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Biden: Russia exploring cyber attacks against US

President Joe Biden's warning of potential Russian attacks against U.S. critical infrastructure is the latest call to action for the private sector to fortify its cyberdefenses.

Russia is "exploring options" for potential cyber attacks against U.S. critical infrastructure, according to intelligence shared by President Joe Biden and the White House.

The information came via a statement from Biden on Monday afternoon, followed by a fact sheet and press briefing that contained additional information. These new warnings, which Biden said were based on "evolving intelligence," follow previous urging by the federal government to strengthen cyberdefenses as Russia's invasion of Ukraine rages on.

Additional information came in a press briefing that accompanied the president's statement. Deputy National Security Advisor Anne Neuberger said that Russia was "exploring options for potential cyber attacks on critical infrastructure in the United States," but that there was "no certainty" there will be one. Instead, she referred to the new information as a call to action for private and public sector organizations to fortify themselves.

During the Q&A portion of the briefing, Neuberger added that there was no intelligence of a specific threat from Russia -- only "fragmentary pieces of information" about Russian cyberactivity.

"There is no evidence of any specific cyber attack that we're anticipating for," she said. "There is some preparatory activity that we're seeing, and that is what we shared in a classified context with companies who we thought might be affected. And then we're lifting up a broader awareness here in this warning."

Neuberger did not specify which critical infrastructure was most at risk, nor did she specify what kind of activity the government has observed. However, she did say "preparatory activity" could include hunting for vulnerabilities, as an example.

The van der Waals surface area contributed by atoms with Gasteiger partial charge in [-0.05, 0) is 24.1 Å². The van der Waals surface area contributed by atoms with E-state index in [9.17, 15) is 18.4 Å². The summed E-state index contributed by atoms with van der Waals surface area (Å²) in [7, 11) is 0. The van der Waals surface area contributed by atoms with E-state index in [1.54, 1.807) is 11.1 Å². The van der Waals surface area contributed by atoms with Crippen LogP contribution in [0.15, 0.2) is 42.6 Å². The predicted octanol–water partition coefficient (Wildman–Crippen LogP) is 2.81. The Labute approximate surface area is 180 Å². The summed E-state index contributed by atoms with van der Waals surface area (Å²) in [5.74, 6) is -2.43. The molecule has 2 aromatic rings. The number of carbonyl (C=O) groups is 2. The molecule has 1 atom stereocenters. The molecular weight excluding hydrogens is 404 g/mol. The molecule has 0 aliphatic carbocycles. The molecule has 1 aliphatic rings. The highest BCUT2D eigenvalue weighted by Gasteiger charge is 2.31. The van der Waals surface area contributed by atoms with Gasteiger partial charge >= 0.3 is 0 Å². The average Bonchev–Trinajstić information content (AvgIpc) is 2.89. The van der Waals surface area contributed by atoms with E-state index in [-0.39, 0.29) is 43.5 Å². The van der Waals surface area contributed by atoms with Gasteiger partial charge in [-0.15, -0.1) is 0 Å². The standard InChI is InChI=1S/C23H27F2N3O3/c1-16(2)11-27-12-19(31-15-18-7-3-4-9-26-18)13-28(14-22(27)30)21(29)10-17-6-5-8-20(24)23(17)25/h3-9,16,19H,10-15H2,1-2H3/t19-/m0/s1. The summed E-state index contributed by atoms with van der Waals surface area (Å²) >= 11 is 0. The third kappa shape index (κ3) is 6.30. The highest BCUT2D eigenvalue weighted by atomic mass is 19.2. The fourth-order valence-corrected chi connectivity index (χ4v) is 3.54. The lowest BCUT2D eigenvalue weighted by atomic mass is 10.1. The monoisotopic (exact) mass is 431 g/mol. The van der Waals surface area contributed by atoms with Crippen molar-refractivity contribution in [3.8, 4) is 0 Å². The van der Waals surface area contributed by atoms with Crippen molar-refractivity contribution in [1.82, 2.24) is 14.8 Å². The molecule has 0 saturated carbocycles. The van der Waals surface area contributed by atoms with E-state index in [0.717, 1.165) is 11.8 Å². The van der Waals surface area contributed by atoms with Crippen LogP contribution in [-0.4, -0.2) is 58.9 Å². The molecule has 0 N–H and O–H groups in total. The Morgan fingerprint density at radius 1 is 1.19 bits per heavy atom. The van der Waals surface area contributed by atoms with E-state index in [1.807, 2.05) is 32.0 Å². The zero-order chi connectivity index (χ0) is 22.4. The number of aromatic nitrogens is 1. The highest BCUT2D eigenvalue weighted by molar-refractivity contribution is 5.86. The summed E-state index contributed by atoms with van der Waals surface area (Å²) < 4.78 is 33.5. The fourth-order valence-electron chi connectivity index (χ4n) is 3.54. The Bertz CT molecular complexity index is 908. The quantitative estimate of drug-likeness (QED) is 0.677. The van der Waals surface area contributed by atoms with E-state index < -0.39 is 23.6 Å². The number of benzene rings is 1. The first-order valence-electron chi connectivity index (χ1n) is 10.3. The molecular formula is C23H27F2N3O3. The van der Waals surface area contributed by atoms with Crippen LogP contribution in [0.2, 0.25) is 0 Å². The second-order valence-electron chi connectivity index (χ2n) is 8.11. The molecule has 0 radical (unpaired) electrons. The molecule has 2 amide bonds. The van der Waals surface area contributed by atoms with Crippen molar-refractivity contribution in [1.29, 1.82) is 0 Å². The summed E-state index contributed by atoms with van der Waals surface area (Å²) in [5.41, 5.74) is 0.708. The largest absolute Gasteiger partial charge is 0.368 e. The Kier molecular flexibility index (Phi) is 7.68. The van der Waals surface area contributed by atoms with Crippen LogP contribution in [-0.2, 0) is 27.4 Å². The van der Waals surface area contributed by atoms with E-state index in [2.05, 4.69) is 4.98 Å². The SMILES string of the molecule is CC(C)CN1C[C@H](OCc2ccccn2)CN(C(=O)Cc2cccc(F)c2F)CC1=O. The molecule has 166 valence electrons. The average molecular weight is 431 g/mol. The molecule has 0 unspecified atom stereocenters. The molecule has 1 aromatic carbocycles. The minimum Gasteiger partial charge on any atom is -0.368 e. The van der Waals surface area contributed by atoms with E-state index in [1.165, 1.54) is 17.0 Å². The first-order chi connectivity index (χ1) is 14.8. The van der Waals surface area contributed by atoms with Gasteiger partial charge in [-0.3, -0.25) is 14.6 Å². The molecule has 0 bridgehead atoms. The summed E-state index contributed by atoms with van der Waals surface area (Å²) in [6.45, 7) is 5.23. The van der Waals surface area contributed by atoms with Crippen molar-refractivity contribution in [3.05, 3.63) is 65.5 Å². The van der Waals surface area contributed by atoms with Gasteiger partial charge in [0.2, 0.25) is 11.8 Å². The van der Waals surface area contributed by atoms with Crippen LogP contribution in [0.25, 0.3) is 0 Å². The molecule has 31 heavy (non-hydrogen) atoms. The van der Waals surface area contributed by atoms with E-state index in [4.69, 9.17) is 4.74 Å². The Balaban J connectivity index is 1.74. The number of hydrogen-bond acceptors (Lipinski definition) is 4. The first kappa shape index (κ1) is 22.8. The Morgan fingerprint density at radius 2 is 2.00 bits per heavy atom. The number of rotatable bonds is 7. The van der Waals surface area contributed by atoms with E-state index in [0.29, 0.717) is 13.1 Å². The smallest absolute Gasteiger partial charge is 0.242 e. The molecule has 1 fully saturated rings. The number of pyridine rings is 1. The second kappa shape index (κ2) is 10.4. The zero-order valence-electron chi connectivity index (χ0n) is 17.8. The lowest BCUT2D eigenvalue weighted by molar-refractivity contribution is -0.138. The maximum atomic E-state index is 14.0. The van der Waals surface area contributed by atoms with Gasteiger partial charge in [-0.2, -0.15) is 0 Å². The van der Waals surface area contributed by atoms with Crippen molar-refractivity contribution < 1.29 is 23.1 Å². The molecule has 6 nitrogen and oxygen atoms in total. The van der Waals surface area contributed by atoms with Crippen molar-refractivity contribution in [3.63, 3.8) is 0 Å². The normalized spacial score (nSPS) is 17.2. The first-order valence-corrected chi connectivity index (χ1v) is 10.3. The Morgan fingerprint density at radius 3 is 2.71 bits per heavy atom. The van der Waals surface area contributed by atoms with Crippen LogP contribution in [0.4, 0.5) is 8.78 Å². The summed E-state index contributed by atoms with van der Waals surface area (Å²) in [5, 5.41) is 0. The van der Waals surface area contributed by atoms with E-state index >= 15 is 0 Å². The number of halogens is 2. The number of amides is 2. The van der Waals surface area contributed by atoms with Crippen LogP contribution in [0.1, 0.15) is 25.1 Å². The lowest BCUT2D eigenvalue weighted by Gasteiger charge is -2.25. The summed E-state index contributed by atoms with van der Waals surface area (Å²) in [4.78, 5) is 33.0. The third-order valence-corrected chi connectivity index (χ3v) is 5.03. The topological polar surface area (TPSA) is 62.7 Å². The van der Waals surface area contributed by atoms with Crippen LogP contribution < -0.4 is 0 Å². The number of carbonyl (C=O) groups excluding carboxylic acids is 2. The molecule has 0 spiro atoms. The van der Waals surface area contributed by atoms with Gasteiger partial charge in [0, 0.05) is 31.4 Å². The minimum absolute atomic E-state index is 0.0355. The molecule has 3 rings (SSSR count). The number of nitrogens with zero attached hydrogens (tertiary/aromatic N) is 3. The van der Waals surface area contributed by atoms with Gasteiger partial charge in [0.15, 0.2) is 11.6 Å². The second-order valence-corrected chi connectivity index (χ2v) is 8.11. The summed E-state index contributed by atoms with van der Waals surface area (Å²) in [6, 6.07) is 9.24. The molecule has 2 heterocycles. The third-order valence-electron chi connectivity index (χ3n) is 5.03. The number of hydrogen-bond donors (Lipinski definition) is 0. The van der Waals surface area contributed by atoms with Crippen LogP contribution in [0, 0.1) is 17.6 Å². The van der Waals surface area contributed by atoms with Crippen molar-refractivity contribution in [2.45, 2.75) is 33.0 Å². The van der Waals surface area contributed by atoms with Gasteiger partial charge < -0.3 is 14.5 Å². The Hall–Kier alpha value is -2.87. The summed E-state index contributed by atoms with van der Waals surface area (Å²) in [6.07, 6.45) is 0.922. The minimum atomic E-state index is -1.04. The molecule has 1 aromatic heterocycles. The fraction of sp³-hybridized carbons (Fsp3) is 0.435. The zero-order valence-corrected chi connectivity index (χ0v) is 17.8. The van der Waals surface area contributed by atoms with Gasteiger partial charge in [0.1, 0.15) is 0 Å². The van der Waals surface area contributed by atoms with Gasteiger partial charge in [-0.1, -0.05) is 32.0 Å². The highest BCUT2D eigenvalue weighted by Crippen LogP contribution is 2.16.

Anne Neuberger white house Russia cyber attack press briefing
Deputy National Security Advisor Anne Neuberger discusses Russia's potential plans for cyber attacks against U.S. critical infrastructure in a Monday press briefing.

In a statement, Cybersecurity and Infrastructure Security Agency Director Jen Easterly said the call to action "reinforces the urgent need for all organizations, large and small, to act now to protect themselves against malicious cyber activity."

"As the nation's cyber defense agency, CISA has been actively working with critical infrastructure entities to rapidly share information and mitigation guidance that will help them protect their systems," she said. "We will continue working closely with our federal and industry partners to monitor the threat environment 24/7 and we stand ready to help organizations respond to and recover from cyberattacks."

In a fact sheet, the White House recommended organizations mandate the use of multifactor authentication, ensure systems are patched and educate employees on common tactics used by cybercriminals.

"If you have not already done so, I urge our private sector partners to harden your cyber defenses immediately by implementing the best practices we have developed together over the last year," Biden said in his statement. "You have the power, the capacity and the responsibility to strengthen the cybersecurity and resilience of the critical services and technologies on which Americans rely. We need everyone to do their part to meet one of the defining threats of our time -- your vigilance and urgency today can prevent or mitigate attacks tomorrow."

The White House did not respond to SearchSecurity's request for comment.

Alexander Culafi is a writer, journalist and podcaster based in Boston.

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